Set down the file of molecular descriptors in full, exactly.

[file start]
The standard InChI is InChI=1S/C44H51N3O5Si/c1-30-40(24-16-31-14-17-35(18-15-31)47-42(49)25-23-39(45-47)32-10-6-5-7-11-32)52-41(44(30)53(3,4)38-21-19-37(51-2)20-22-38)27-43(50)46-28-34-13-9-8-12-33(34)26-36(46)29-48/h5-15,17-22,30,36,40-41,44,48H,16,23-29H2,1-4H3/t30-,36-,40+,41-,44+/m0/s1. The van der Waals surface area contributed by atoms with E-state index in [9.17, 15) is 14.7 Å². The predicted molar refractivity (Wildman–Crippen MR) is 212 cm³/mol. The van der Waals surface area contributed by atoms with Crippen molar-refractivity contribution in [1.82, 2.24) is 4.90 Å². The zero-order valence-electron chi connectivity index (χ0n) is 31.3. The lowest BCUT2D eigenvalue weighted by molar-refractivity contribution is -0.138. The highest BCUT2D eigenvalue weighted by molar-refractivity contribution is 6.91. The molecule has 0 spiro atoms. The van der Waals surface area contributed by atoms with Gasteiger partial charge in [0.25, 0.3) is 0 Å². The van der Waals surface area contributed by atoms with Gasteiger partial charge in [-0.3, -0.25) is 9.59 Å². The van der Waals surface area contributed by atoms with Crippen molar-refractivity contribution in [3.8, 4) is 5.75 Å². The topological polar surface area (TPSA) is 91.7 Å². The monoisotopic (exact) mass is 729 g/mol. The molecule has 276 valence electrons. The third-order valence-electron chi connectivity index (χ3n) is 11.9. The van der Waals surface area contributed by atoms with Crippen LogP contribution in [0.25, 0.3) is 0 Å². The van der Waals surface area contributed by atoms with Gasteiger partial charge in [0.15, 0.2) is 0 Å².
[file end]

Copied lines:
The standard InChI is InChI=1S/C44H51N3O5Si/c1-30-40(24-16-31-14-17-35(18-15-31)47-42(49)25-23-39(45-47)32-10-6-5-7-11-32)52-41(44(30)53(3,4)38-21-19-37(51-2)20-22-38)27-43(50)46-28-34-13-9-8-12-33(34)26-36(46)29-48/h5-15,17-22,30,36,40-41,44,48H,16,23-29H2,1-4H3/t30-,36-,40+,41-,44+/m0/s1. The van der Waals surface area contributed by atoms with E-state index in [9.17, 15) is 14.7 Å². The predicted molar refractivity (Wildman–Crippen MR) is 212 cm³/mol. The van der Waals surface area contributed by atoms with Crippen molar-refractivity contribution in [1.82, 2.24) is 4.90 Å². The zero-order valence-electron chi connectivity index (χ0n) is 31.3. The lowest BCUT2D eigenvalue weighted by molar-refractivity contribution is -0.138. The highest BCUT2D eigenvalue weighted by molar-refractivity contribution is 6.91. The molecule has 0 spiro atoms. The van der Waals surface area contributed by atoms with Gasteiger partial charge in [0.25, 0.3) is 0 Å². The van der Waals surface area contributed by atoms with Gasteiger partial charge in [-0.3, -0.25) is 9.59 Å². The van der Waals surface area contributed by atoms with Crippen molar-refractivity contribution in [3.8, 4) is 5.75 Å². The topological polar surface area (TPSA) is 91.7 Å². The monoisotopic (exact) mass is 729 g/mol. The molecule has 276 valence electrons. The third-order valence-electron chi connectivity index (χ3n) is 11.9. The van der Waals surface area contributed by atoms with Crippen LogP contribution in [0.25, 0.3) is 0 Å². The van der Waals surface area contributed by atoms with Gasteiger partial charge in [0.15, 0.2) is 0 Å².